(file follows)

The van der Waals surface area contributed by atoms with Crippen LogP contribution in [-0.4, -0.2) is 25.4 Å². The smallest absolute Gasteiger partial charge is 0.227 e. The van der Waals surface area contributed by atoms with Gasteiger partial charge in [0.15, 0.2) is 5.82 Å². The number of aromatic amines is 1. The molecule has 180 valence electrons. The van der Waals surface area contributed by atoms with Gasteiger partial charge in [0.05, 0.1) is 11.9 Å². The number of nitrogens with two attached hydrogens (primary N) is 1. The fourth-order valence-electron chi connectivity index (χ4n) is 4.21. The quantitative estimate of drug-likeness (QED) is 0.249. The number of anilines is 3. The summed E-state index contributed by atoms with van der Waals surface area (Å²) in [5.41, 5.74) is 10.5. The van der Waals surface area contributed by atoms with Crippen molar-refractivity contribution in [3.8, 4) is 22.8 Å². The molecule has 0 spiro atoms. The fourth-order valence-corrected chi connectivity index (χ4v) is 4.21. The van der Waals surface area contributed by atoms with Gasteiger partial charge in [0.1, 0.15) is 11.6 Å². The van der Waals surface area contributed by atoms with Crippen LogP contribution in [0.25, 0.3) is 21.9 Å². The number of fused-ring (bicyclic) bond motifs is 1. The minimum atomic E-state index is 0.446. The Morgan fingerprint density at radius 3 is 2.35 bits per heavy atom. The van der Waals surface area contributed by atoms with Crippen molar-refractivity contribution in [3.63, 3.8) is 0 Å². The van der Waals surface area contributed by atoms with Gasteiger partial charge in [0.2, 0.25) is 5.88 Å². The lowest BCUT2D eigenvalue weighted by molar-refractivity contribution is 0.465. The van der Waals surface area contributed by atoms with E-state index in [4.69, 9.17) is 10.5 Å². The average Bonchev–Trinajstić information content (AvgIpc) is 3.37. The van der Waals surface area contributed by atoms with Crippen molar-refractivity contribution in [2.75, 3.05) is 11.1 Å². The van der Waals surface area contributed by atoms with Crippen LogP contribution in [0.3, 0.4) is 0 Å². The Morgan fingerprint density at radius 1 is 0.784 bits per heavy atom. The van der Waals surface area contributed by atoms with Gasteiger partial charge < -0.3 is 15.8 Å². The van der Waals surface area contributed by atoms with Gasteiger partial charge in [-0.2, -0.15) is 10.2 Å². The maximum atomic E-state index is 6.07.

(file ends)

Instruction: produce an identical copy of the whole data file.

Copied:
The van der Waals surface area contributed by atoms with Crippen LogP contribution in [-0.4, -0.2) is 25.4 Å². The smallest absolute Gasteiger partial charge is 0.227 e. The van der Waals surface area contributed by atoms with Gasteiger partial charge in [0.15, 0.2) is 5.82 Å². The number of aromatic amines is 1. The molecule has 180 valence electrons. The van der Waals surface area contributed by atoms with Gasteiger partial charge in [0.05, 0.1) is 11.9 Å². The number of nitrogens with two attached hydrogens (primary N) is 1. The fourth-order valence-electron chi connectivity index (χ4n) is 4.21. The quantitative estimate of drug-likeness (QED) is 0.249. The number of anilines is 3. The summed E-state index contributed by atoms with van der Waals surface area (Å²) in [5.41, 5.74) is 10.5. The van der Waals surface area contributed by atoms with Crippen molar-refractivity contribution in [3.8, 4) is 22.8 Å². The molecule has 0 spiro atoms. The fourth-order valence-corrected chi connectivity index (χ4v) is 4.21. The van der Waals surface area contributed by atoms with Gasteiger partial charge in [0.1, 0.15) is 11.6 Å². The van der Waals surface area contributed by atoms with Crippen LogP contribution in [0.25, 0.3) is 21.9 Å². The number of fused-ring (bicyclic) bond motifs is 1. The minimum atomic E-state index is 0.446. The Morgan fingerprint density at radius 3 is 2.35 bits per heavy atom. The van der Waals surface area contributed by atoms with Crippen molar-refractivity contribution in [3.63, 3.8) is 0 Å². The van der Waals surface area contributed by atoms with Gasteiger partial charge in [0.2, 0.25) is 5.88 Å². The lowest BCUT2D eigenvalue weighted by molar-refractivity contribution is 0.465. The van der Waals surface area contributed by atoms with E-state index in [4.69, 9.17) is 10.5 Å². The average Bonchev–Trinajstić information content (AvgIpc) is 3.37. The van der Waals surface area contributed by atoms with Crippen molar-refractivity contribution in [2.75, 3.05) is 11.1 Å². The van der Waals surface area contributed by atoms with Crippen LogP contribution in [0.3, 0.4) is 0 Å². The Morgan fingerprint density at radius 1 is 0.784 bits per heavy atom. The van der Waals surface area contributed by atoms with Gasteiger partial charge < -0.3 is 15.8 Å². The van der Waals surface area contributed by atoms with Gasteiger partial charge in [-0.2, -0.15) is 10.2 Å². The maximum atomic E-state index is 6.07.